Access to the PPM Journal and newsletters is FREE for clinicians.

Naloxone Nasal Spray: FDA Approves Higher Dose for Opioid Overdose

May 14, 2021
The higher concentration of Kloxxado – 8mg compared to Narcan’s 4mg – may make a difference in onset and difficult-to-reverse overdoses such as those from fentanyl and polysubstance use.

with Timothy J Atkinson, PharmD, BCPS, CPE

FDA has approved a higher dose naloxone hydrochloride nasal spray as part of increased efforts to stunt surges in opioid-related deaths.1 Despite a roughly 43% reduction in opioid prescriptions since the peak in 2004, opioid use disorder (OUD) remains one of the United States’ greatest health crises.2 A flooded black market – mixed with the pandemic’s isolation, job loss, and barriers to substance use treatment – has resulted in a deadly and inequitable environment, with socioeconomic status weighing heavily.3

Along with recently relaxed guidelines on prescribing buprenorphine, a commonly used agent in medication-assisted treatment (MAT), this newly approved higher dose of naloxone spotlights a movement toward harm reduction in the treatment of substance use disorders overall.

“The ability of Kloxxado to deliver a higher dose of naloxone is much more likely to be effective against illicit fentanyl and partial opioid agonists,” said Timothy Atkinson, PharmD. (Image: iStock)

Narcan Nasal Spray 4mg and Kloxxado Nasal Spray 8mg: Comparing Naloxone Hydrochlorides

FDA approved Hikma Pharmaceuticals’ naloxone hydrochloride nasal spray 8 mg (Kloxxado) for emergency or suspected opioid overdose on April 30, 2021, based in part on the safety and effectiveness of the already available NARCAN nasal spray 4mg.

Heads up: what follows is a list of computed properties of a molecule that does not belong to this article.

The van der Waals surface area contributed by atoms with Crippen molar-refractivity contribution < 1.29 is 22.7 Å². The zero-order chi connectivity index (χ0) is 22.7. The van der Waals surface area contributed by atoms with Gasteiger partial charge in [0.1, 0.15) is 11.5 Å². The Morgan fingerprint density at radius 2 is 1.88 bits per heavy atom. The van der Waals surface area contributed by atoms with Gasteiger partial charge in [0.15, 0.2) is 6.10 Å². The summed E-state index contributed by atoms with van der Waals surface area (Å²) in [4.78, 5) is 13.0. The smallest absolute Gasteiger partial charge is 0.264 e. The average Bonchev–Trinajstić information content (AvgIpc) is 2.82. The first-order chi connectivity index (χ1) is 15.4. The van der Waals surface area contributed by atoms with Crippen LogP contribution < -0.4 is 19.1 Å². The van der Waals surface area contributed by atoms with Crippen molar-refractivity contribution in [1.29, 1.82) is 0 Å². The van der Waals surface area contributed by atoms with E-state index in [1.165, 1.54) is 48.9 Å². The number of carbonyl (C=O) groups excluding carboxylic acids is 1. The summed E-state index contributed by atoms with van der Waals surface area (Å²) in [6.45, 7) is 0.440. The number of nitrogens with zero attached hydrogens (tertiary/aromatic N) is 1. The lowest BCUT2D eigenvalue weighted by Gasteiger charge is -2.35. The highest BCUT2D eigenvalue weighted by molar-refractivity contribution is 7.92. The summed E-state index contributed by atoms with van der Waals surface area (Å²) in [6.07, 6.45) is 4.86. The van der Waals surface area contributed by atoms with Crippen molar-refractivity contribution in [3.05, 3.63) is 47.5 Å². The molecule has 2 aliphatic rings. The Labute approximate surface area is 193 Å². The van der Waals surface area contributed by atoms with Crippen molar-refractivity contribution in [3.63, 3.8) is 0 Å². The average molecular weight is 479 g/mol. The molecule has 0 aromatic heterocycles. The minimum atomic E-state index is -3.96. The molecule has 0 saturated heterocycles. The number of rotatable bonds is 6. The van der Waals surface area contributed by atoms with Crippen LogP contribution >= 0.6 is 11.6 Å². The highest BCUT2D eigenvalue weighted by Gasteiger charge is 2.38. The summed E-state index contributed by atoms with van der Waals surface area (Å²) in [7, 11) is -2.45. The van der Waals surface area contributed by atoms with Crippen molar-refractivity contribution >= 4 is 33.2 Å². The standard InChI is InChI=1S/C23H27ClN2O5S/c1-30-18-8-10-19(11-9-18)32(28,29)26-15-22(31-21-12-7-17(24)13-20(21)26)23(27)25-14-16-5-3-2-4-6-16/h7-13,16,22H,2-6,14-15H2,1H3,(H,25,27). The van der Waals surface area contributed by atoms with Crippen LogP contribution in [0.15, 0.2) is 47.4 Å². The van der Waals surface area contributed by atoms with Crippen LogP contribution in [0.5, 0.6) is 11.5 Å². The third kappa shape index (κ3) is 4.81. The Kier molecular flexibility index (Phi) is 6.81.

Like NARCAN, Kloxxado is a single use intranasal spray. There was an autoinjector version of naloxone hydrochloride 2mg (Evzio) delivered via intramuscular administration but this product was discontinued in October 2020. In studies comparing equal doses of naloxone administered via the intranasal route to the intramuscular route, the intranasal route has repeatedly shown to be less effective,4 with the largest difference being onset of effect. By increasing the nasal spray dose to 8mg, this newest product may address this gap.

“Based on the information submitted to the FDA, within 10 minutes this new formulation will be at a higher concentration than you can get with intravenous administration,” the latter of which is used by emergency responders, explained Timothy J Atkinson, PharmD, BCPS, CPE, a clinical pharmacy specialist in pain management at the VA Tennessee Valley Healthcare System. Although onset with nasal spray is still slightly slower than IV administration, during a 4-hour trial, 8mg of naloxone hydrochloride sustained higher levels in the blood when compared to 0.4 mg of intramuscular naloxone and 2 mg of intravenous naloxone.5

Naloxone’s Effect on Fentanyl, Synthetic Drugs and Polysubstance Use

The FDA has reported the safety of naloxone ­– even in patients who are not experiencing an opioid overdose. While Dr. Atkinson says that a higher dose of naloxone hydrochloride may come with a greater precipitated withdrawal, it may also prevent an overdose that a lower dose would not. “This approval could indicate (in my opinion) that the FDA is recognizing that with all the synthetic opioids that are out there – they are much more difficult to reverse than a standard opioid and a higher dose is more likely to be successful.”